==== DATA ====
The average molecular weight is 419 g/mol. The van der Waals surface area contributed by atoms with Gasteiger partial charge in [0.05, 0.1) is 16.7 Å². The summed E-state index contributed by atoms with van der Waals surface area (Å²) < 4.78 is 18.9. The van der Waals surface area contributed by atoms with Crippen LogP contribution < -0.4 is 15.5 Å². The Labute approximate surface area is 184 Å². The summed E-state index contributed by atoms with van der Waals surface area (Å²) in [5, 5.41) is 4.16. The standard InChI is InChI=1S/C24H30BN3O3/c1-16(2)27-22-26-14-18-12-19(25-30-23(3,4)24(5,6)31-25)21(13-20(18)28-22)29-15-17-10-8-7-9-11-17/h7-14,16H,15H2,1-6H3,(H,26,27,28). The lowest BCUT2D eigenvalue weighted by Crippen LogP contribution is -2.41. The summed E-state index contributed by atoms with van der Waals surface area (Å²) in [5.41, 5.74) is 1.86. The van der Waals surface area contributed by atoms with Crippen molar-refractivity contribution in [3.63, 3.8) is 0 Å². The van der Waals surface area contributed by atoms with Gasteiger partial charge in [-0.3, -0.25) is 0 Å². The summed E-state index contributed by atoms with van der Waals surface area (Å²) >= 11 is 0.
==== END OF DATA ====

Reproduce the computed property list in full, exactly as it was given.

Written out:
The average molecular weight is 419 g/mol. The van der Waals surface area contributed by atoms with Gasteiger partial charge in [0.05, 0.1) is 16.7 Å². The summed E-state index contributed by atoms with van der Waals surface area (Å²) < 4.78 is 18.9. The van der Waals surface area contributed by atoms with Crippen LogP contribution < -0.4 is 15.5 Å². The Labute approximate surface area is 184 Å². The summed E-state index contributed by atoms with van der Waals surface area (Å²) in [5, 5.41) is 4.16. The standard InChI is InChI=1S/C24H30BN3O3/c1-16(2)27-22-26-14-18-12-19(25-30-23(3,4)24(5,6)31-25)21(13-20(18)28-22)29-15-17-10-8-7-9-11-17/h7-14,16H,15H2,1-6H3,(H,26,27,28). The lowest BCUT2D eigenvalue weighted by Crippen LogP contribution is -2.41. The summed E-state index contributed by atoms with van der Waals surface area (Å²) in [5.41, 5.74) is 1.86. The van der Waals surface area contributed by atoms with Crippen molar-refractivity contribution in [3.63, 3.8) is 0 Å². The van der Waals surface area contributed by atoms with Gasteiger partial charge in [-0.3, -0.25) is 0 Å². The summed E-state index contributed by atoms with van der Waals surface area (Å²) >= 11 is 0.